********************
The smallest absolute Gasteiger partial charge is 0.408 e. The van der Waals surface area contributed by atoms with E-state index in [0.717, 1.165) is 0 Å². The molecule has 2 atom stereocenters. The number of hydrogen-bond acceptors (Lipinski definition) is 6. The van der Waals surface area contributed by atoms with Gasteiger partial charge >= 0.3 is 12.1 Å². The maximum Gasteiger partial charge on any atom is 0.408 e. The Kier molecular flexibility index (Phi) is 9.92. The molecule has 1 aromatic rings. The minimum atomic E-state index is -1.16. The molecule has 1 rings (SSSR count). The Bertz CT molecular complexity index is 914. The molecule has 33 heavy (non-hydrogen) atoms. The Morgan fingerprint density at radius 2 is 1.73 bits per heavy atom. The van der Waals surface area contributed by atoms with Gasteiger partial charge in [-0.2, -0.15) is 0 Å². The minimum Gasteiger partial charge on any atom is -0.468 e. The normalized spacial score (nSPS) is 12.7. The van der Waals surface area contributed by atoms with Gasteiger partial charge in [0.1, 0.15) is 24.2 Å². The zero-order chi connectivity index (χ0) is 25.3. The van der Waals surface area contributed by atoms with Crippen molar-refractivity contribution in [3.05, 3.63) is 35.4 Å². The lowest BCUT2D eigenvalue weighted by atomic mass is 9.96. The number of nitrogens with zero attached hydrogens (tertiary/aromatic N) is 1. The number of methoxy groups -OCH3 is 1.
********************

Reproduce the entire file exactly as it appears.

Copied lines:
The smallest absolute Gasteiger partial charge is 0.408 e. The van der Waals surface area contributed by atoms with E-state index in [0.717, 1.165) is 0 Å². The molecule has 2 atom stereocenters. The number of hydrogen-bond acceptors (Lipinski definition) is 6. The van der Waals surface area contributed by atoms with Gasteiger partial charge >= 0.3 is 12.1 Å². The maximum Gasteiger partial charge on any atom is 0.408 e. The Kier molecular flexibility index (Phi) is 9.92. The molecule has 1 aromatic rings. The minimum atomic E-state index is -1.16. The molecule has 1 rings (SSSR count). The Bertz CT molecular complexity index is 914. The molecule has 33 heavy (non-hydrogen) atoms. The Morgan fingerprint density at radius 2 is 1.73 bits per heavy atom. The van der Waals surface area contributed by atoms with Gasteiger partial charge in [-0.2, -0.15) is 0 Å². The minimum Gasteiger partial charge on any atom is -0.468 e. The normalized spacial score (nSPS) is 12.7. The van der Waals surface area contributed by atoms with Gasteiger partial charge in [0.1, 0.15) is 24.2 Å². The zero-order chi connectivity index (χ0) is 25.3. The van der Waals surface area contributed by atoms with Crippen molar-refractivity contribution in [3.05, 3.63) is 35.4 Å². The lowest BCUT2D eigenvalue weighted by atomic mass is 9.96. The number of nitrogens with zero attached hydrogens (tertiary/aromatic N) is 1. The number of methoxy groups -OCH3 is 1.